The thing is, newspapers are focal points – among the most compelling in modern society. They thrive on network effects, meaning their value ultimately depends on the number, loyalty and quality of their customers – in other words, their circulation. The Web has given the papers powerful new leverage by extending their influence far beyond the limits of their home delivery. But there is much reason to expect that their authority will continue to derive from their newsprint editions, since, for the foreseeable future, that’s where the money is. (Print ads still cost much more than Web impressions, by a factor of ten or a hundred to one.)
Yes, there will be significantly less revenue than in their golden age. Yes, newsrooms will be smaller. But assuming the advertising industry settles down in the next few years, newspapers will remain at the top of the news value chain, thanks to the interplay of their digital and newsprint editions.
(It doesn’t help that The Economist, which likes to describe itself as a newspaper, periodically announces the death of newspapers. They did it in 2006. They were at it against last week, quoting a wide array of journalism school professors. Has no one on The Economist’s editorial side noticed that their newspaper has doubled its print circulation in the last ten years, to 1.47 million copies a week?)
An important wrinkle in the Times’ cross-platform pricing strategy has been noted by Joshua Benton, of the Nieman Foundation Journalism Lab. The new rate card offers a discount to subscribers to the digital version who consent to receive a paper copy of the Sunday Times as well — $390 a year with the Sunday paper, vs. $420 for digital access without it.
The ploy is designed to keep Sunday circulation as high as possible (the Sunday paper is famously profitable). But the differential between seven-day home delivery and digital access — $770 vs. $390 a year – will surely tip ever more people towards the online edition. Within a decade or two, the Times could conceivably have become a bulky weekly attached to a fancy webpage. It will have squandered much of its enormous influence if it does.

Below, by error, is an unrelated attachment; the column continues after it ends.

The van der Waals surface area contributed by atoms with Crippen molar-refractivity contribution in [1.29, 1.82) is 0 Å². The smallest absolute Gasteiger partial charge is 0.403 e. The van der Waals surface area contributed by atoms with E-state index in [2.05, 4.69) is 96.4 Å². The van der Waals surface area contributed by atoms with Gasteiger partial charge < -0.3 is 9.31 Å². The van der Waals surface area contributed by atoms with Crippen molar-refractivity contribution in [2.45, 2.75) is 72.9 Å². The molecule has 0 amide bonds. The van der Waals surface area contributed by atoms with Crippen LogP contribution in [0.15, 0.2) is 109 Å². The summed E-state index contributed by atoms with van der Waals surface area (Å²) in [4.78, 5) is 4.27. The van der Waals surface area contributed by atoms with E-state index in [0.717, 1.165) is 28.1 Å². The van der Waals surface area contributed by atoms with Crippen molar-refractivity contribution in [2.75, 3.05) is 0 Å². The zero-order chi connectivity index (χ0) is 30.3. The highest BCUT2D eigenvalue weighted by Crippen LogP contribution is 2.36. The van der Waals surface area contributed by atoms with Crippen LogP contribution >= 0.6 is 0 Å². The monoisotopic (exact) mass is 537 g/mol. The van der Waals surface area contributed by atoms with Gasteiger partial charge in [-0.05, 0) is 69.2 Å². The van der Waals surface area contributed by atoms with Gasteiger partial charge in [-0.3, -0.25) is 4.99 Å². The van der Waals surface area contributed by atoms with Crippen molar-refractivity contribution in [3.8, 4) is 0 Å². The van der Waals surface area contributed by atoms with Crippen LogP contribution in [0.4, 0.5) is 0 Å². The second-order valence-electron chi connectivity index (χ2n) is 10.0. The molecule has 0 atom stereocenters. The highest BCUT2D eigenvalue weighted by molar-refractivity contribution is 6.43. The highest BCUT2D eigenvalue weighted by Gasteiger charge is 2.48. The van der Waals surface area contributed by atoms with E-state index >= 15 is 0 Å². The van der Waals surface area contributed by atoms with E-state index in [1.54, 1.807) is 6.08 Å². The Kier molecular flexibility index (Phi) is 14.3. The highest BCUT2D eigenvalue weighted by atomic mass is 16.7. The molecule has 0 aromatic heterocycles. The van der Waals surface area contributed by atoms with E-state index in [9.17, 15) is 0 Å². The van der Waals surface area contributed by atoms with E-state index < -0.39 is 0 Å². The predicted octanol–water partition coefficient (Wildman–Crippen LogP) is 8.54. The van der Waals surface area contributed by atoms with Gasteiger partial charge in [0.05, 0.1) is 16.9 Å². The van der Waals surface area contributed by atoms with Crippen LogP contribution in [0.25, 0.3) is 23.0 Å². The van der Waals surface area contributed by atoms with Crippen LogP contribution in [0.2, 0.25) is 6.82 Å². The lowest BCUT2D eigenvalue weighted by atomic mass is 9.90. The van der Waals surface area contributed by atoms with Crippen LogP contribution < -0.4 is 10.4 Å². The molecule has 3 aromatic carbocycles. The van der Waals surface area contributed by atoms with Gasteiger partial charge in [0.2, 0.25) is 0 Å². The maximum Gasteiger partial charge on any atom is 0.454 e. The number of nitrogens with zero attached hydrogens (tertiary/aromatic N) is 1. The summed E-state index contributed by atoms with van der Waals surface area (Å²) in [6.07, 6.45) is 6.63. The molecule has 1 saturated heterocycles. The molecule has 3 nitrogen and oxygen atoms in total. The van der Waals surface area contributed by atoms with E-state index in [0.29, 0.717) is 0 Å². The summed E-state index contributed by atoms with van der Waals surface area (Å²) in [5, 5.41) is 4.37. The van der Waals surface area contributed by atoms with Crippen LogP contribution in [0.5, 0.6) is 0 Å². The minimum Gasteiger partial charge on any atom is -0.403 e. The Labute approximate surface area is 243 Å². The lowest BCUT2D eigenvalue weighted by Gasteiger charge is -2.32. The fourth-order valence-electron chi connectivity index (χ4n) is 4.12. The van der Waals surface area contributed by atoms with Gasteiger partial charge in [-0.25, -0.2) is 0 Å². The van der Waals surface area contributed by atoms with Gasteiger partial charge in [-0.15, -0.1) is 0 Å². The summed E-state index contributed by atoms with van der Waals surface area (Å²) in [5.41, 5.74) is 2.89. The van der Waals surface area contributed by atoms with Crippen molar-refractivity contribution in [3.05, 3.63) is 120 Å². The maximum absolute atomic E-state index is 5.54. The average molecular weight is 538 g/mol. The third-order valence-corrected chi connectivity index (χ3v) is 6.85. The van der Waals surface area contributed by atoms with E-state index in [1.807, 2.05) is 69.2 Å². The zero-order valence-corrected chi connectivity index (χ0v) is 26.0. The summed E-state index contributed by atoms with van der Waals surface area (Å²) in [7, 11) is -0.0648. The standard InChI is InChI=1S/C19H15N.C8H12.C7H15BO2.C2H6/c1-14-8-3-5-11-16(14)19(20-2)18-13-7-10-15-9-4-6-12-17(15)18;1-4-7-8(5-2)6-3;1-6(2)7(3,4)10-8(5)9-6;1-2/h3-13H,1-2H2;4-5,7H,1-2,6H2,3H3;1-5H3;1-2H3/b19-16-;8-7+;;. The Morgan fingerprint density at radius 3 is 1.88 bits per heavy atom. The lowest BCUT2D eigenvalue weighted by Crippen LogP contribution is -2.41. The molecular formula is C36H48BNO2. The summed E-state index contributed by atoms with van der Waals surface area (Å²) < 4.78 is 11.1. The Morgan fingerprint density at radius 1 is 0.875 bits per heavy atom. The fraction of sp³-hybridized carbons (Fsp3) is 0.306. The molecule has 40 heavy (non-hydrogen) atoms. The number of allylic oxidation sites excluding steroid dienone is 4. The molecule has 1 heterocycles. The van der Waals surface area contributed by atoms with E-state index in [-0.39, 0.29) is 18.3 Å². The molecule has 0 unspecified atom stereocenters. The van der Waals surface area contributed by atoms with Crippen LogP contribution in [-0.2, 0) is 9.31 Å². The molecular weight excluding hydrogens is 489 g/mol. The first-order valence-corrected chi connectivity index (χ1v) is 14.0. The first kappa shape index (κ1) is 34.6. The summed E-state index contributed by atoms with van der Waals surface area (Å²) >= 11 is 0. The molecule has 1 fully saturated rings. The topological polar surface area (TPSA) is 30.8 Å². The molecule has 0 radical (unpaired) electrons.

Is there an alternative? Yes, at least in principle. The Times could capitulate to the spirit of the age: cut back on staffing, slim down the paper, bring the price of a subscription back in line with industry standards, and concentrate on boosting circulation. Would the Times be a very different paper if they cut everything in half? It would depend, of course, on which half they cut. It’s possible to imagine a very appealing two section paper, appearing five days a week, plus the Sunday package.
What do we know about this debate within the councils of the NYTimes Co.? Next to nothing, I am afraid. Dow Jones has been especially perspicacious on the Times historically, but today Rupert Murdoch’s antipathy is well known. Most other news organizations (Bloomberg, Pearson, Conde Nast, Time Inc.) have been chary. And appearances to the contrary, the Times doesn’t – can’t – cover itself.
Executive Editor Bill Keller, 62, is stepping down from the top job in the newsroom in August, somewhat sooner than expected. (He’ll remain a writer for the paper.) Keller has publicly differed with Times chief executive Arthur O. Sulzberger Jr. on the significance of the newsprint edition more than once these last few years. Are there significant factions within the paper? In the ranks of its strategic consultants? Among the high-minded and long-suffering cousins who control the company, through their ownership trust? There will be answers to these questions in the future, but for the present, loyalty outweighs both exit and voice.
For now, customers like me are faced with a trilemma. Do I continue to pay twice as much, for a newspaper that, generally speaking, I don’t have time to read, feeling slightly euchered all the while? Do I surrender to its tilt to digital consumption, presumably hastening the demise of the weekday print edition that I prize? Or do I simply quit buying the paper altogether, in protest? It is a cruel choice. Bare-knuckles for them, white-knuckles for those who prefer newsprint.